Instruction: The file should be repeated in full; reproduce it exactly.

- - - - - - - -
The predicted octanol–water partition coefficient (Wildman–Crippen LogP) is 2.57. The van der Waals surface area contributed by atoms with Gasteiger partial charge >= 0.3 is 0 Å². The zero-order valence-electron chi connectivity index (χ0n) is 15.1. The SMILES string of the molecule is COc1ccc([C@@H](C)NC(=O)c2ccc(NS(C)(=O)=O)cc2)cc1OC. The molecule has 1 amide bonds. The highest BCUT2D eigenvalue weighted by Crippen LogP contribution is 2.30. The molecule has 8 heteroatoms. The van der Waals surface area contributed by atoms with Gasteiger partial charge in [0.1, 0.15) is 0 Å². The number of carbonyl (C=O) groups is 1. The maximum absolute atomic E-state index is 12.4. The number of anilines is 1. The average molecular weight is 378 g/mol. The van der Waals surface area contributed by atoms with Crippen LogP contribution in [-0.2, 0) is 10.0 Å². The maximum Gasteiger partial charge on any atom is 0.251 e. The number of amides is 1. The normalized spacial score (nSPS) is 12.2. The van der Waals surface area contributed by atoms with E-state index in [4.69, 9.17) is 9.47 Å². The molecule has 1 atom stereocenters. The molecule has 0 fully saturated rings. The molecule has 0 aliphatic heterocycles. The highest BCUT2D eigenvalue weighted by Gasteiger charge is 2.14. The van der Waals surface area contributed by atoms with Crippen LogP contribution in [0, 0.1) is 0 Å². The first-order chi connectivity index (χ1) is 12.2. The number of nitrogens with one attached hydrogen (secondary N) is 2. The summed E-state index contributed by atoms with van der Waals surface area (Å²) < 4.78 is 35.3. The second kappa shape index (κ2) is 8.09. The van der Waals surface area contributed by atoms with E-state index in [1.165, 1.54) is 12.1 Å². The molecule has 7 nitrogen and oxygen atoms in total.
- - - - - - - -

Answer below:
The predicted octanol–water partition coefficient (Wildman–Crippen LogP) is 2.57. The van der Waals surface area contributed by atoms with Gasteiger partial charge >= 0.3 is 0 Å². The zero-order valence-electron chi connectivity index (χ0n) is 15.1. The SMILES string of the molecule is COc1ccc([C@@H](C)NC(=O)c2ccc(NS(C)(=O)=O)cc2)cc1OC. The molecule has 1 amide bonds. The highest BCUT2D eigenvalue weighted by Crippen LogP contribution is 2.30. The molecule has 8 heteroatoms. The van der Waals surface area contributed by atoms with Gasteiger partial charge in [0.1, 0.15) is 0 Å². The number of carbonyl (C=O) groups is 1. The maximum absolute atomic E-state index is 12.4. The number of anilines is 1. The average molecular weight is 378 g/mol. The van der Waals surface area contributed by atoms with Crippen LogP contribution in [-0.2, 0) is 10.0 Å². The maximum Gasteiger partial charge on any atom is 0.251 e. The number of amides is 1. The normalized spacial score (nSPS) is 12.2. The van der Waals surface area contributed by atoms with E-state index in [4.69, 9.17) is 9.47 Å². The molecule has 1 atom stereocenters. The molecule has 0 fully saturated rings. The molecule has 0 aliphatic heterocycles. The highest BCUT2D eigenvalue weighted by Gasteiger charge is 2.14. The van der Waals surface area contributed by atoms with Crippen LogP contribution in [0, 0.1) is 0 Å². The first-order chi connectivity index (χ1) is 12.2. The number of nitrogens with one attached hydrogen (secondary N) is 2. The summed E-state index contributed by atoms with van der Waals surface area (Å²) < 4.78 is 35.3. The second kappa shape index (κ2) is 8.09. The van der Waals surface area contributed by atoms with E-state index in [1.165, 1.54) is 12.1 Å². The molecule has 7 nitrogen and oxygen atoms in total.